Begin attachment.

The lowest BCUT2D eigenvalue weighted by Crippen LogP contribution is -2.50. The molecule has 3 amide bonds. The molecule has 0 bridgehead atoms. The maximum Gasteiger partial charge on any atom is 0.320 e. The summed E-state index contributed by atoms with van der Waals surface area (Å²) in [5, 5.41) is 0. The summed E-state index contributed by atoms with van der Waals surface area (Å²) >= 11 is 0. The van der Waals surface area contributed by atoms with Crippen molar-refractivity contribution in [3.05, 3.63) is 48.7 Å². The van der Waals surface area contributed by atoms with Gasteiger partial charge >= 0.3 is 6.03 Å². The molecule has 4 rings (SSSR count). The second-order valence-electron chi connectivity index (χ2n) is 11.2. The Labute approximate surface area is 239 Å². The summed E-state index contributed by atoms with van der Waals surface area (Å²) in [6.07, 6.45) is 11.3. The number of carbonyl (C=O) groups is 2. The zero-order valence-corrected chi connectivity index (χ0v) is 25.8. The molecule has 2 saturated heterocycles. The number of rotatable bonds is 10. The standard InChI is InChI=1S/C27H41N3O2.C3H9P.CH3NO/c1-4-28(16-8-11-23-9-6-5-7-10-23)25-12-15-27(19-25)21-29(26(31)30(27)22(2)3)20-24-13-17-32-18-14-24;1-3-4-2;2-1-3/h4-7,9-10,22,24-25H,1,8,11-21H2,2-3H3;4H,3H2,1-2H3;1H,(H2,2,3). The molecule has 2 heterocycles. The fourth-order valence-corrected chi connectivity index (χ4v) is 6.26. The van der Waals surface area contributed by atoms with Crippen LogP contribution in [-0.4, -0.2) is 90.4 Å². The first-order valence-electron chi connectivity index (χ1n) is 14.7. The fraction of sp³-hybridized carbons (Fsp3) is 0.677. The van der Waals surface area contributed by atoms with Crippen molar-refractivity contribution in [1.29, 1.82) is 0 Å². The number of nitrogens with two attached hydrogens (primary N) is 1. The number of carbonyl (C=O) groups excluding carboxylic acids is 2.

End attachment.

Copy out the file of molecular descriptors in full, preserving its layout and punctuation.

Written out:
The lowest BCUT2D eigenvalue weighted by Crippen LogP contribution is -2.50. The molecule has 3 amide bonds. The molecule has 0 bridgehead atoms. The maximum Gasteiger partial charge on any atom is 0.320 e. The summed E-state index contributed by atoms with van der Waals surface area (Å²) in [5, 5.41) is 0. The summed E-state index contributed by atoms with van der Waals surface area (Å²) >= 11 is 0. The van der Waals surface area contributed by atoms with Crippen molar-refractivity contribution in [3.05, 3.63) is 48.7 Å². The van der Waals surface area contributed by atoms with Gasteiger partial charge >= 0.3 is 6.03 Å². The molecule has 4 rings (SSSR count). The second-order valence-electron chi connectivity index (χ2n) is 11.2. The Labute approximate surface area is 239 Å². The summed E-state index contributed by atoms with van der Waals surface area (Å²) in [6.07, 6.45) is 11.3. The number of carbonyl (C=O) groups is 2. The zero-order valence-corrected chi connectivity index (χ0v) is 25.8. The molecule has 2 saturated heterocycles. The number of rotatable bonds is 10. The standard InChI is InChI=1S/C27H41N3O2.C3H9P.CH3NO/c1-4-28(16-8-11-23-9-6-5-7-10-23)25-12-15-27(19-25)21-29(26(31)30(27)22(2)3)20-24-13-17-32-18-14-24;1-3-4-2;2-1-3/h4-7,9-10,22,24-25H,1,8,11-21H2,2-3H3;4H,3H2,1-2H3;1H,(H2,2,3). The molecule has 2 heterocycles. The fourth-order valence-corrected chi connectivity index (χ4v) is 6.26. The van der Waals surface area contributed by atoms with Crippen LogP contribution in [-0.4, -0.2) is 90.4 Å². The first-order valence-electron chi connectivity index (χ1n) is 14.7. The fraction of sp³-hybridized carbons (Fsp3) is 0.677. The van der Waals surface area contributed by atoms with Crippen molar-refractivity contribution in [1.29, 1.82) is 0 Å². The number of nitrogens with two attached hydrogens (primary N) is 1. The number of carbonyl (C=O) groups excluding carboxylic acids is 2.